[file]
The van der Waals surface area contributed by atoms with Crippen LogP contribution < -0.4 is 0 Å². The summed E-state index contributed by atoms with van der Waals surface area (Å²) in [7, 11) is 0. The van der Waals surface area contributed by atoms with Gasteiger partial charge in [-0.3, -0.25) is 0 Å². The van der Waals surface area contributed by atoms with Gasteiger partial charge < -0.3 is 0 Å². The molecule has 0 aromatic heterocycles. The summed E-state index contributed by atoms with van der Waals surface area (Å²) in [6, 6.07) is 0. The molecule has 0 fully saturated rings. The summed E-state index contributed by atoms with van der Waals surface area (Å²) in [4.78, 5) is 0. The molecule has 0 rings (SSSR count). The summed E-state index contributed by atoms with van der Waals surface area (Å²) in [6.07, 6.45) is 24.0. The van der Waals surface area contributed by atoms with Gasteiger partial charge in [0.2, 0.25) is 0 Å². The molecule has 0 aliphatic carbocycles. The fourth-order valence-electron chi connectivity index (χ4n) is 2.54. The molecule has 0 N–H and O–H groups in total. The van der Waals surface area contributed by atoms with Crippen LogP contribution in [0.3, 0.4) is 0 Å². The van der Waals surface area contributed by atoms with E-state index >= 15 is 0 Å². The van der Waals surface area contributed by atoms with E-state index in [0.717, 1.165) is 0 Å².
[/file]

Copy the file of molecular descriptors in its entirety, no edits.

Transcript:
The van der Waals surface area contributed by atoms with Crippen LogP contribution < -0.4 is 0 Å². The summed E-state index contributed by atoms with van der Waals surface area (Å²) in [7, 11) is 0. The van der Waals surface area contributed by atoms with Gasteiger partial charge in [-0.3, -0.25) is 0 Å². The van der Waals surface area contributed by atoms with Gasteiger partial charge < -0.3 is 0 Å². The molecule has 0 aromatic heterocycles. The summed E-state index contributed by atoms with van der Waals surface area (Å²) in [6, 6.07) is 0. The molecule has 0 fully saturated rings. The summed E-state index contributed by atoms with van der Waals surface area (Å²) in [4.78, 5) is 0. The molecule has 0 rings (SSSR count). The summed E-state index contributed by atoms with van der Waals surface area (Å²) in [6.07, 6.45) is 24.0. The van der Waals surface area contributed by atoms with Gasteiger partial charge in [0.2, 0.25) is 0 Å². The molecule has 0 aliphatic carbocycles. The fourth-order valence-electron chi connectivity index (χ4n) is 2.54. The molecule has 0 N–H and O–H groups in total. The van der Waals surface area contributed by atoms with Crippen LogP contribution in [0.3, 0.4) is 0 Å². The van der Waals surface area contributed by atoms with E-state index >= 15 is 0 Å². The van der Waals surface area contributed by atoms with E-state index in [0.717, 1.165) is 0 Å².